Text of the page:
Good Friday, Year A, 2008

We are a bloodthirsty people.

When I say we, I don’t mean us here at Emmanuel, or even us as Americans, I mean the big “us”, humanity.  For whatever reason, when under the right kind of pressure, and the right circumstances we will kill another person with the same ease with which we might bat an annoying fly out of our eyes.

Last week we killed a few dozen people in Tibet.  The month before that we killed 1000 people in Kenya.  Since the beginning of the war, we’ve killed 3,988 American soldiers and anywhere between 82,000 and 650,000 Iraqi civilians, depending on who is counting.  Since 2003, we’ve killed between 98,000 and 181,000 Sudanese in Darful alone.   In the last fifteen years we killed 937,000 people in Rwanda and 3,800,000 in the Kinshasha Congo.

And that’s just a sampling of political conflict from the last twenty years!  Those figures don’t encompass the 180,000 people who were murdered last year in countries that keep records of that sort of thing.  If you’re interested, the United States has the sixth highest murder rate, behind India, Russia, Columbia, South Africa and Mexico.  Yay us? Only one person got murdered in Iceland, if you’re thinking about moving somewhere a little saner.

We don’t do too well with political figures we admire either.  We killed Benazier Bhutto this year.  We killed Indira Gandhi in the 80s. We killed both Kennedy brothers and Martin Luther King Junior and Abraham Lincoln.  We tried to kill the last Pope, too.  We’ve killed quite a few up and coming politicians in Iraq and I’d list them, but they are just too many to name.

We also kill people who speak the truth to us.  We killed Anna Politkovskaya, the Russian journalist, and Daniel Pearl, the American one.  We killed Kenji Nagai, the Japanese journalist covering the uprising in Burma.  We killed Alisher Saipov in Uzbekistan and 64 journalists in 2007—half of them in Iraq.

Frankly, Jesus did not stand a chance.  A truth-telling, religious and political upstart who claimed he was God?  Yeah, that was going to end well.

Throughout most of history, Jesus’ death has been understood as the will of God—as an act of atonement so humanity’s relationship with God could be restored.  And maybe that is true.  But it might also be true that we have come to that understanding because Jesus’ death being God’s will is a much more soothing sentiment than Jesus’ death being the result of our uncontrollable, murderous impulses.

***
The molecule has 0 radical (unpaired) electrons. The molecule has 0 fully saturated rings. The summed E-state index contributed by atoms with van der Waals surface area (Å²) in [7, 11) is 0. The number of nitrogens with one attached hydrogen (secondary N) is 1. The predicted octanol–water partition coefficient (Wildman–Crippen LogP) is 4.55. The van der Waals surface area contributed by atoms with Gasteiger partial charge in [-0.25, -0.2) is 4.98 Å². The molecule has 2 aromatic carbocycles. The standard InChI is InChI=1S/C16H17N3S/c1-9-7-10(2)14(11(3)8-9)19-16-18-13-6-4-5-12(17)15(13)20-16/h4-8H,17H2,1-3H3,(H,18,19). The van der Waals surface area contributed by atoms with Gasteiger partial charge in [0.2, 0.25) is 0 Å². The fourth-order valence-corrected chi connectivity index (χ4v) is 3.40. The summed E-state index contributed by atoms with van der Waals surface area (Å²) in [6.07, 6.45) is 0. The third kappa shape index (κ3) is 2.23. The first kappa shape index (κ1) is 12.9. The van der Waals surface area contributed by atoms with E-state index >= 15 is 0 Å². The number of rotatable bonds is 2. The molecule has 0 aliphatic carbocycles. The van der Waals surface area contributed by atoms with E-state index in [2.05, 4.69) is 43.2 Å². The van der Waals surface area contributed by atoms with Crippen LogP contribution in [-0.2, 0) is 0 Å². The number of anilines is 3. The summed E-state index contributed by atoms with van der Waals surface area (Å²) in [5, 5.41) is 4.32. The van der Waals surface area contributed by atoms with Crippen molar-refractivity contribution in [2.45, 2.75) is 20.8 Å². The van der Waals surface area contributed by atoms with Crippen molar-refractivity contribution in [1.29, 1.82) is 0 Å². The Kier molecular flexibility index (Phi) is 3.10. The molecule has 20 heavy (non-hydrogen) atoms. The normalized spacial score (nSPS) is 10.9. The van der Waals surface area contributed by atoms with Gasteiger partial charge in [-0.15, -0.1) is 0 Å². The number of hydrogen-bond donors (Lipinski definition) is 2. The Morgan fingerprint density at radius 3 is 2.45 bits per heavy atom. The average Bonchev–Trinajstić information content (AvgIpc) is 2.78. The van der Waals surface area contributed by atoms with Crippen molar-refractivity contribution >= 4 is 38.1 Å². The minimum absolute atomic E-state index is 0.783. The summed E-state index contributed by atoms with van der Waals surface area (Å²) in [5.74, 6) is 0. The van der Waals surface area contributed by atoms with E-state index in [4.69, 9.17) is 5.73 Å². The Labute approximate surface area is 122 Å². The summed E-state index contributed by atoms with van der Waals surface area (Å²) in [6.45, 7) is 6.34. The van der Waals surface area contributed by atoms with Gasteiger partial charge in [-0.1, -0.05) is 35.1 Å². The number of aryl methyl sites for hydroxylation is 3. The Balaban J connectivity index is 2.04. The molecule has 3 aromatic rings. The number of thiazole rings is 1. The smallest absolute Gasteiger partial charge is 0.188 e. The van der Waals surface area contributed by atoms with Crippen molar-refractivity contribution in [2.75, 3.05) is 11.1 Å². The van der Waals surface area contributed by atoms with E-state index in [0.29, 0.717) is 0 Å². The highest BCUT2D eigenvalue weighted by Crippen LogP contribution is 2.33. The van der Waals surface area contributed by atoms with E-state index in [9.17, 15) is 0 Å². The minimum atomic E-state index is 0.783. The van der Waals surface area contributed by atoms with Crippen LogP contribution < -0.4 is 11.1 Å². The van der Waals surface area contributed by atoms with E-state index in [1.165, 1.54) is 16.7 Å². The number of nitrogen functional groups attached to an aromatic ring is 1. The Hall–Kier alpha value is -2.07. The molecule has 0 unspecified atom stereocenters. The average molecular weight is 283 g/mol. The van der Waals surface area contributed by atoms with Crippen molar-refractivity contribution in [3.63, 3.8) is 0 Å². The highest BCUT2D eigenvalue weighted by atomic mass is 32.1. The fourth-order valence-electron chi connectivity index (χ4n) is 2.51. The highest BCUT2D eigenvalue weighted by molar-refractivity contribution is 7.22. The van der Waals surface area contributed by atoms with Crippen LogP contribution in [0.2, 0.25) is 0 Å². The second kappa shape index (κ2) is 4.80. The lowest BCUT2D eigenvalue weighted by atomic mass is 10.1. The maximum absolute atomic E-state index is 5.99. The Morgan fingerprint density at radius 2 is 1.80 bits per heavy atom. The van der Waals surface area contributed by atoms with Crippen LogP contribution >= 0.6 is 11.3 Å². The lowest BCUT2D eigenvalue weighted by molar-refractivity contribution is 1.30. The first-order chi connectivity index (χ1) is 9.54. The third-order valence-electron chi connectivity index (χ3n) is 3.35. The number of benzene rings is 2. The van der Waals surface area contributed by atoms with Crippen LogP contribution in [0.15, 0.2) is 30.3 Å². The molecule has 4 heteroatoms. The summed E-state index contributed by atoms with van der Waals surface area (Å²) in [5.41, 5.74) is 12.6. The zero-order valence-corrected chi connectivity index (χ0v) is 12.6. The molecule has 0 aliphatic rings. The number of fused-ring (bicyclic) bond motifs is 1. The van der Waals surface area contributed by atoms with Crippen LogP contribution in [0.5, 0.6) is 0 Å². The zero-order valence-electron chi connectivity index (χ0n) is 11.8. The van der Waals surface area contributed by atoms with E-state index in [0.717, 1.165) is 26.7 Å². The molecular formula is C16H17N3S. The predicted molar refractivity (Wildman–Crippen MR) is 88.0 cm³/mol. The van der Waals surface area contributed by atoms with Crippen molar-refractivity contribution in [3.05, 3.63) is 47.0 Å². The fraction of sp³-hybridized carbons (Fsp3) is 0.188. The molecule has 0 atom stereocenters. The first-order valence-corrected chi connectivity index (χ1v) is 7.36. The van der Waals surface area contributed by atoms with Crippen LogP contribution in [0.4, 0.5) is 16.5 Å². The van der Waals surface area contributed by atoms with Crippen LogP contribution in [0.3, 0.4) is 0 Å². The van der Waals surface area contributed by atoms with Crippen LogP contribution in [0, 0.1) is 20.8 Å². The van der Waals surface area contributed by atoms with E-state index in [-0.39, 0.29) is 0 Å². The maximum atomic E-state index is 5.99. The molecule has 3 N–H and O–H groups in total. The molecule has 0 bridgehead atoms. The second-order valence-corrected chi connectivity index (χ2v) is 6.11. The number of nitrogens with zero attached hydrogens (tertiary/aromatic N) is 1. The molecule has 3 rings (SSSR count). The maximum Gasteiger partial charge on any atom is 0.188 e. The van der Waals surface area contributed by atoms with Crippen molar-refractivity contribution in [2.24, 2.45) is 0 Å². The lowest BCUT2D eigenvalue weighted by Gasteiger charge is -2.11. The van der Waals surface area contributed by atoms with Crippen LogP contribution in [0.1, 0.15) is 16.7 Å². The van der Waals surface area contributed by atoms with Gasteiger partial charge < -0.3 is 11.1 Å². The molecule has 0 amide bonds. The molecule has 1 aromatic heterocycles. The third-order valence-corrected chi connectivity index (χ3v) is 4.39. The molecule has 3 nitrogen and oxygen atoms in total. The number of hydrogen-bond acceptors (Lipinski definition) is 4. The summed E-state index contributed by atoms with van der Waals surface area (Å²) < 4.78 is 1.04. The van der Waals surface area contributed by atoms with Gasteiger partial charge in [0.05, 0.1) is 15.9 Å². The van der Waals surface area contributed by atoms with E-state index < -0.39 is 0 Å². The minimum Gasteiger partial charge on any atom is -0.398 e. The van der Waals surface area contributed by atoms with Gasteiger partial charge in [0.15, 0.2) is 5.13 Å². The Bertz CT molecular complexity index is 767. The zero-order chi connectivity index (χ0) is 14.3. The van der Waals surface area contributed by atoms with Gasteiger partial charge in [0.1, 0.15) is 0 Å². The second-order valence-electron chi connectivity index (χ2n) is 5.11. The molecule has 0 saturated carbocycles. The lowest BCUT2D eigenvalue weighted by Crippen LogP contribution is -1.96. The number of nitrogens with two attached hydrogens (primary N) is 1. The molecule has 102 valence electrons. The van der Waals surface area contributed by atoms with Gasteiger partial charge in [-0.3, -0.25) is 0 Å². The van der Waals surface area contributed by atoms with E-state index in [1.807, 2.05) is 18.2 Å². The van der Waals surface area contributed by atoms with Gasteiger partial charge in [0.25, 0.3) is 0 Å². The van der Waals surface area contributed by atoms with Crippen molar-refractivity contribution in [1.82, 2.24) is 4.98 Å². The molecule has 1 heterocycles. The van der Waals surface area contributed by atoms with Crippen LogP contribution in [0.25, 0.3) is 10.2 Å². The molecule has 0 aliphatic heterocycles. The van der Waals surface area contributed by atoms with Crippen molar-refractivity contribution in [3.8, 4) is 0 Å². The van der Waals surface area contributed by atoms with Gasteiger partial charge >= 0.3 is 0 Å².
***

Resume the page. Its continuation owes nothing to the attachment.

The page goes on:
In two days, we’ll get to experience God’s redemption of the murder of his Son, but for now we’re left with our own culpability.

We’re left staring at ourselves in the mirror wondering what we would have done.  Would we have tried to fight the powers that be, calm down the crowds and take the many moments of opportunity that presented themselves in order to attempt to free Jesus from his captors?

Would we have sat idly by, watching, but congratulating ourselves that at least we know this execution is distasteful?

Would we have shaken our fists and called out for his blood?

Would we have become terrified and run away?

The odds are we would have had one of those reactions. The women who loved Jesus sat silent vigil.  The men who loved him hid themselves out of fear of being caught.  Pilate, when given the option to follow his conscience and not execute Jesus, did what was easier. The crowd as individuals might have been reasonable people, but when massed together they became a vulgar, violent mob.

In a way, the death of Jesus is terribly ironic. After all, it is just because of our selfish, murderous, detached, lazy, hypocritical natures that we need a savior in the first place.  When God was gracious enough to give us that savior, what do we do?  We kill him.  Of course.

So, where does this leave us?  Are we soulless, moral-less people who are a danger to everyone around us?  Of course not.

But we are capable of such things.  Each of us.  We carry with us the potential for hate, for violence, for betrayal, for deadly inaction.   Thankfully, through the grace of God and events that will unfold over the next two days, we are not stuck in this mire.  Thankfully, we are also capable of forgiveness, grace, understanding, and reconciliation.  We are never stuck where we are–God is always shaping us to be more whole

In light of various events in the last week and a half, I’ve been thinking a lot about the remarks Bobby Kennedy made when he found out Martin Luther King had been shot.  At one point he said,

My favorite poem, my — my favorite poet was Aeschylus. And he once wrote:

Even in our sleep, pain which cannot forget
 falls drop by drop upon the heart,
 until, in our own despair,
 against our will,
 comes wisdom
 through the awful grace of God.

What we need in the United States is not division; what we need in the United States is not hatred; what we need in the United States is not violence and lawlessness, but is love, and wisdom, and compassion toward one another, and a feeling of justice toward those who still suffer within our country, whether they be white or whether they be black.

He went on to say,

And let’s dedicate ourselves to what the Greeks wrote so many years ago: to tame the savageness of man and make gentle the life of this world. Let us dedicate ourselves to that, and say a prayer for our country and for our people.

“To make gentle the life of this world.”  What a beautiful expression and what difficult work.  However, difficult, it is our work.  For our work is to follow Christ, the rabble rouser and the peacemaker, wherever that may lead us.


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